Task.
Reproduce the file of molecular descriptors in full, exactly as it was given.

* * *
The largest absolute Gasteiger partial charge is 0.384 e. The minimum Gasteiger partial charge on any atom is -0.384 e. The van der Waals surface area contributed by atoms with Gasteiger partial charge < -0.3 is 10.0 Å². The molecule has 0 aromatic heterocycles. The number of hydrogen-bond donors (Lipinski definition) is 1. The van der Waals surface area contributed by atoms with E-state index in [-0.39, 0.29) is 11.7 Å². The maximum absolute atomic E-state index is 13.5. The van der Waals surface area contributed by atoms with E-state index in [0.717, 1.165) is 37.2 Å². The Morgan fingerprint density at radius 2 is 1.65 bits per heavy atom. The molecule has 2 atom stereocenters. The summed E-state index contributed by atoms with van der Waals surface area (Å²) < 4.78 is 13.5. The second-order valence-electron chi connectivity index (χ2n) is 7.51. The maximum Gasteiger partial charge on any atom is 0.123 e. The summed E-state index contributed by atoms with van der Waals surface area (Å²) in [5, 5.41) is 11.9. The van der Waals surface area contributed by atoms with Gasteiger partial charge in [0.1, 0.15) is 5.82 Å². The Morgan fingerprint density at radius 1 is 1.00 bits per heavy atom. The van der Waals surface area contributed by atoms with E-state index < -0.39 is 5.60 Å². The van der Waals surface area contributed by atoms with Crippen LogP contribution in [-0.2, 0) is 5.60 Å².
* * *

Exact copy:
The largest absolute Gasteiger partial charge is 0.384 e. The minimum Gasteiger partial charge on any atom is -0.384 e. The van der Waals surface area contributed by atoms with Gasteiger partial charge < -0.3 is 10.0 Å². The molecule has 0 aromatic heterocycles. The number of hydrogen-bond donors (Lipinski definition) is 1. The van der Waals surface area contributed by atoms with E-state index in [-0.39, 0.29) is 11.7 Å². The maximum absolute atomic E-state index is 13.5. The van der Waals surface area contributed by atoms with E-state index in [0.717, 1.165) is 37.2 Å². The Morgan fingerprint density at radius 2 is 1.65 bits per heavy atom. The molecule has 2 atom stereocenters. The summed E-state index contributed by atoms with van der Waals surface area (Å²) < 4.78 is 13.5. The second-order valence-electron chi connectivity index (χ2n) is 7.51. The maximum Gasteiger partial charge on any atom is 0.123 e. The summed E-state index contributed by atoms with van der Waals surface area (Å²) in [5, 5.41) is 11.9. The van der Waals surface area contributed by atoms with Gasteiger partial charge in [0.1, 0.15) is 5.82 Å². The Morgan fingerprint density at radius 1 is 1.00 bits per heavy atom. The van der Waals surface area contributed by atoms with E-state index < -0.39 is 5.60 Å². The van der Waals surface area contributed by atoms with Crippen LogP contribution in [-0.2, 0) is 5.60 Å².